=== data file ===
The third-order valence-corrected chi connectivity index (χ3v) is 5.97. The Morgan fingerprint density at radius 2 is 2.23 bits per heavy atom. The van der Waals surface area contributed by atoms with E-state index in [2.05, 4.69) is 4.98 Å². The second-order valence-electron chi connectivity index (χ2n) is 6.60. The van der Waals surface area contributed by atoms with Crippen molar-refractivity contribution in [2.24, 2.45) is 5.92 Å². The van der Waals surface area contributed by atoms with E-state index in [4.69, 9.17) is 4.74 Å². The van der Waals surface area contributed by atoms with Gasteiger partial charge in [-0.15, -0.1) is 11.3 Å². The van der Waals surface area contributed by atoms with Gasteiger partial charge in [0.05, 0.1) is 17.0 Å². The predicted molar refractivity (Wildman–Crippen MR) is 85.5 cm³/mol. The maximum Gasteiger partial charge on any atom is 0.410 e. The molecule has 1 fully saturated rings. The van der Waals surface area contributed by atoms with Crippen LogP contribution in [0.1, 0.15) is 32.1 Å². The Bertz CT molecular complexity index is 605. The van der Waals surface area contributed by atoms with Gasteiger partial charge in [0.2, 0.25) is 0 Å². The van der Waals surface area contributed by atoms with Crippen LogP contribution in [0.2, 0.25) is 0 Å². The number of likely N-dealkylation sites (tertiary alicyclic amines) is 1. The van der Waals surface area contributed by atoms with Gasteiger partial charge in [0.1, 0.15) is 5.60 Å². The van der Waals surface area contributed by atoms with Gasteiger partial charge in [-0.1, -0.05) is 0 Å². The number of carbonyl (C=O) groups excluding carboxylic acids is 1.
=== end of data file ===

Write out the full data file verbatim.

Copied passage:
The third-order valence-corrected chi connectivity index (χ3v) is 5.97. The Morgan fingerprint density at radius 2 is 2.23 bits per heavy atom. The van der Waals surface area contributed by atoms with E-state index in [2.05, 4.69) is 4.98 Å². The second-order valence-electron chi connectivity index (χ2n) is 6.60. The van der Waals surface area contributed by atoms with Crippen molar-refractivity contribution in [2.24, 2.45) is 5.92 Å². The van der Waals surface area contributed by atoms with E-state index in [4.69, 9.17) is 4.74 Å². The van der Waals surface area contributed by atoms with Gasteiger partial charge in [-0.15, -0.1) is 11.3 Å². The van der Waals surface area contributed by atoms with Gasteiger partial charge in [0.05, 0.1) is 17.0 Å². The predicted molar refractivity (Wildman–Crippen MR) is 85.5 cm³/mol. The maximum Gasteiger partial charge on any atom is 0.410 e. The molecule has 1 fully saturated rings. The van der Waals surface area contributed by atoms with Crippen LogP contribution in [0.1, 0.15) is 32.1 Å². The Bertz CT molecular complexity index is 605. The van der Waals surface area contributed by atoms with Gasteiger partial charge in [0.2, 0.25) is 0 Å². The van der Waals surface area contributed by atoms with Crippen LogP contribution in [0.2, 0.25) is 0 Å². The number of likely N-dealkylation sites (tertiary alicyclic amines) is 1. The van der Waals surface area contributed by atoms with Gasteiger partial charge in [0.1, 0.15) is 5.60 Å². The van der Waals surface area contributed by atoms with Gasteiger partial charge in [-0.1, -0.05) is 0 Å². The number of carbonyl (C=O) groups excluding carboxylic acids is 1.